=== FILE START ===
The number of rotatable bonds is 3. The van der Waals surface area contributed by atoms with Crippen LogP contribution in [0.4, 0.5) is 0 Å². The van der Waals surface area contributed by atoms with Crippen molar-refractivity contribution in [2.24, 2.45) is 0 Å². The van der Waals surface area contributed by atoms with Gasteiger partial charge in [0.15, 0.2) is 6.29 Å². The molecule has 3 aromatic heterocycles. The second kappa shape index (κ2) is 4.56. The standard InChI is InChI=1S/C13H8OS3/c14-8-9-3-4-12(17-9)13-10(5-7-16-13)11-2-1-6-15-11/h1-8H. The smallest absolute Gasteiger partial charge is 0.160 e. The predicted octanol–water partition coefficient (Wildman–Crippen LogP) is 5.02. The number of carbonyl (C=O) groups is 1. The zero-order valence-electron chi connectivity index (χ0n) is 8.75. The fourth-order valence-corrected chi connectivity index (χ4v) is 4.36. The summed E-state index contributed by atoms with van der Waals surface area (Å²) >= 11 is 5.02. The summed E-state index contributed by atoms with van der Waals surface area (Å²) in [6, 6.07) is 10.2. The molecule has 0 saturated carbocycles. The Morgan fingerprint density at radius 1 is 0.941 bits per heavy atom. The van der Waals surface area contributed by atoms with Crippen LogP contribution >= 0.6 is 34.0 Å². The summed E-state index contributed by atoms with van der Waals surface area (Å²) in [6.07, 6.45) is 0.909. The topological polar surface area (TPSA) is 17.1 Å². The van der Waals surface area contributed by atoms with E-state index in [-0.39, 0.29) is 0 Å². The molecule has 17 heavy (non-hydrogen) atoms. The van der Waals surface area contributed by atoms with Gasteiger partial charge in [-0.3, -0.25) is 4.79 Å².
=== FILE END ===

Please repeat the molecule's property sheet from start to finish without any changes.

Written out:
The number of rotatable bonds is 3. The van der Waals surface area contributed by atoms with Crippen LogP contribution in [0.4, 0.5) is 0 Å². The van der Waals surface area contributed by atoms with Crippen molar-refractivity contribution in [2.24, 2.45) is 0 Å². The van der Waals surface area contributed by atoms with Gasteiger partial charge in [0.15, 0.2) is 6.29 Å². The molecule has 3 aromatic heterocycles. The second kappa shape index (κ2) is 4.56. The standard InChI is InChI=1S/C13H8OS3/c14-8-9-3-4-12(17-9)13-10(5-7-16-13)11-2-1-6-15-11/h1-8H. The smallest absolute Gasteiger partial charge is 0.160 e. The predicted octanol–water partition coefficient (Wildman–Crippen LogP) is 5.02. The number of carbonyl (C=O) groups is 1. The zero-order valence-electron chi connectivity index (χ0n) is 8.75. The fourth-order valence-corrected chi connectivity index (χ4v) is 4.36. The summed E-state index contributed by atoms with van der Waals surface area (Å²) >= 11 is 5.02. The summed E-state index contributed by atoms with van der Waals surface area (Å²) in [6, 6.07) is 10.2. The molecule has 0 saturated carbocycles. The Morgan fingerprint density at radius 1 is 0.941 bits per heavy atom. The van der Waals surface area contributed by atoms with Crippen LogP contribution >= 0.6 is 34.0 Å². The summed E-state index contributed by atoms with van der Waals surface area (Å²) in [6.07, 6.45) is 0.909. The topological polar surface area (TPSA) is 17.1 Å². The van der Waals surface area contributed by atoms with E-state index in [-0.39, 0.29) is 0 Å². The molecule has 17 heavy (non-hydrogen) atoms. The van der Waals surface area contributed by atoms with Gasteiger partial charge in [-0.3, -0.25) is 4.79 Å².